Prices of goods and services never stay static. People think companies dictate the price of their offerings; it is actually the customers who have the final say. After all, they are the ones who decide what an offering is worth and whether they are willing to buy it.
Yet, many sales teams falsely believe they know the customer well enough to set prices based on gut feeling. While it may increase sales volume in the short term, it will invariably lead to compromised revenue and profit.
Now, this is not to say that prices should be based on each customer’s willingness to pay, given each customer has a unique value perception. Excessively using willingness to pay to set prices can lead to thousands of prices for the same offer. Here is where price segmentation comes in.
What Is Price Segmentation?
Price segmentation is a pricing strategy where you charge different prices to different types of customers based on their ability and willingness to pay. With Price Segmentation, you make higher profits from customers who pay the most and lower profits or even losses from customers who pay the least. For example, an occasional traveler may have a higher price sensitivity and not be willing to splurge on first-class seats whereas someone traveling for business will have a lower price sensitivity.
Types Of Segmentation
By Offering: What is being sold. For example, airplane tickets that are fully refundable are higher priced than non-refundable tickets.
By Attribute: What is included. For example, concert ticket prices often vary based on the seating area, where seats closer to the stage cost more than those in the nosebleeds.
By Volume: How much is being sold. For example, shoppers looking for travel-size shaving lotion can expect to pay a much higher price per ounce versus buying bulk packs.
By Time of Purchase: When is it being sold. For example, skiers wanting to save money on ski passes may choose to purchase them in advance to avoid the high costs during the season.
By Channel: Where it is being sold. For example, customers who have become accustomed to buying groceries online may be willing to pay more due to the increased convenience.
By Customer: Who is it being sold to. For example, some customers may be first-time buyers while others have been loyal customers for decades. In this case, each customer requires a completely different price structure.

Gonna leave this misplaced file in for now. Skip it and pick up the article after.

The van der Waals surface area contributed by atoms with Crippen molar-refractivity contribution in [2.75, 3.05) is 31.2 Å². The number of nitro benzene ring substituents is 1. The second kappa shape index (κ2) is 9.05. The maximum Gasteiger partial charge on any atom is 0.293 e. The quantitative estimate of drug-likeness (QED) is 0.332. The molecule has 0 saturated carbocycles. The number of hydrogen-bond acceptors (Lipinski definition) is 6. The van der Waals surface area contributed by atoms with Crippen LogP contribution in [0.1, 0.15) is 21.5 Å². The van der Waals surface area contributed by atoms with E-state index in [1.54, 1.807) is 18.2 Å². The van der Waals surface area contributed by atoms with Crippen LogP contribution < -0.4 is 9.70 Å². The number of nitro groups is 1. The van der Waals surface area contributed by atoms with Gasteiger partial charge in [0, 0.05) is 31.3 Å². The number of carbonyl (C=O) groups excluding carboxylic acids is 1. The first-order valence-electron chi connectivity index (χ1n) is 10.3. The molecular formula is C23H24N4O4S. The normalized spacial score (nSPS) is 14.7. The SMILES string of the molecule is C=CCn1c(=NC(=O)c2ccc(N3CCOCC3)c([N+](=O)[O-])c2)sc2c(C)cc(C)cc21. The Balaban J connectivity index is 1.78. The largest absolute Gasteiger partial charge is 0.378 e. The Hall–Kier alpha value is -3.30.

By Location: Where is it being sold. For example, hotels by the airport are more expensive than in rural locations.
What Can Go Wrong?
While leveraging segmentation to improve your pricing model can be very effective, it is not easy to execute. Here are a few things to keep an eye out for:
Backlash: Before increasing prices for certain customer segments, firms may pay little consideration to perceived value. If the higher price does not justify the offer quality, brand image, or cost it can cause backlash from customers.
Dilution: Sometimes introducing price tiers aimed at certain customer segments can lead to cannibalization. For example, if you offer a discount on a full-year subscription versus monthly, it could cause your loyal buyers to choose the discounted option. Your loyal buyers are happy to commit to staying for a year, but if this offer was not available, they would have stayed a likewise term and paid a higher price.
Stagnation: Successful segmentation is an iterative process and requires constant updating. Unfortunately, many companies find updating their segmentation model too difficult (due to outdated software, complex modeling, and lack of resources) and do not update annually. In such cases, price segmentation ends up becoming price stagnation. Leaving a pricing strategy untouched for too long can result in inactivity and inefficiency.
How To Implement?
Understanding your potential buyers is the first step toward effective price segmentation. You'll need to be able to divide potential purchasers into groups depending on their demographics (age, gender, etc.), psychographics (values, attitudes, motivation, etc.), geographics (country, area, urban, etc.), and behavior (spending habits, loyalty, order patterns, etc.). For optimal results, it’s best to segment by behavior as it can help companies understand customer purchase habits which can then be used to predict and influence future behavior.
Now, this is easier said than done. Price segmentation requires subtlety since you cannot explicitly state that less price-sensitive customers pay more than more price-sensitive ones.
Enter data and analytics. It provides companies with the right granularity to establish pricing strategies without having to do any guesswork. To create highly accurate segments, companies must rely on a blend of business expertise and detailed data sets.
Too many companies rely on intuition rather than data to set pricing strategies. The bottom line is that if you do not segment effectively, you’re leaving money on the table.
Price segmentation is a challenge and many companies do not know where to start. At Revenue Management Labs, our team of pricing experts can help you segment your customer base to maximize sales potential. Reach out to find out more.
ABOUT THE AUTHOR Avy Punwasee is a Partner at Revenue Management Labs. Revenue Management Labs help companies develop and execute practical solutions to maximize long-term revenue and profitability. Connect with Avy at [email protected]